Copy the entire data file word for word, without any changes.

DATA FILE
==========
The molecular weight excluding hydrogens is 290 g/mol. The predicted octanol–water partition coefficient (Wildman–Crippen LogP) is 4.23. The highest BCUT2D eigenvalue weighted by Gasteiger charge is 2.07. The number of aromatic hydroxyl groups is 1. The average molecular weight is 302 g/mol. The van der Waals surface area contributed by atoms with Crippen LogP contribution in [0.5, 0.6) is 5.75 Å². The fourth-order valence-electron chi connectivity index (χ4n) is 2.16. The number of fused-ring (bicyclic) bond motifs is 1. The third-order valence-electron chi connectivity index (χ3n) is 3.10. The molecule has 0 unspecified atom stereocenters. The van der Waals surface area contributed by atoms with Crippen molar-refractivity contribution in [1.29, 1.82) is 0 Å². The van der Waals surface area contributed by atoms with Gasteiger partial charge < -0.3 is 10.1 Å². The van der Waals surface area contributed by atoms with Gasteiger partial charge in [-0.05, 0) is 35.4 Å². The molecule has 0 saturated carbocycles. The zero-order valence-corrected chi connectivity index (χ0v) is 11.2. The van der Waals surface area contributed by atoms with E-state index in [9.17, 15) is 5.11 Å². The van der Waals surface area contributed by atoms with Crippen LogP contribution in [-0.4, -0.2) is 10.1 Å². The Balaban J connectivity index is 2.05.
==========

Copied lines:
The molecular weight excluding hydrogens is 290 g/mol. The predicted octanol–water partition coefficient (Wildman–Crippen LogP) is 4.23. The highest BCUT2D eigenvalue weighted by Gasteiger charge is 2.07. The number of aromatic hydroxyl groups is 1. The average molecular weight is 302 g/mol. The van der Waals surface area contributed by atoms with Crippen LogP contribution in [0.5, 0.6) is 5.75 Å². The fourth-order valence-electron chi connectivity index (χ4n) is 2.16. The number of fused-ring (bicyclic) bond motifs is 1. The third-order valence-electron chi connectivity index (χ3n) is 3.10. The molecule has 0 unspecified atom stereocenters. The van der Waals surface area contributed by atoms with Crippen molar-refractivity contribution in [1.29, 1.82) is 0 Å². The van der Waals surface area contributed by atoms with Gasteiger partial charge < -0.3 is 10.1 Å². The van der Waals surface area contributed by atoms with Gasteiger partial charge in [-0.05, 0) is 35.4 Å². The molecule has 0 saturated carbocycles. The zero-order valence-corrected chi connectivity index (χ0v) is 11.2. The van der Waals surface area contributed by atoms with E-state index in [9.17, 15) is 5.11 Å². The van der Waals surface area contributed by atoms with Crippen LogP contribution in [-0.4, -0.2) is 10.1 Å². The Balaban J connectivity index is 2.05.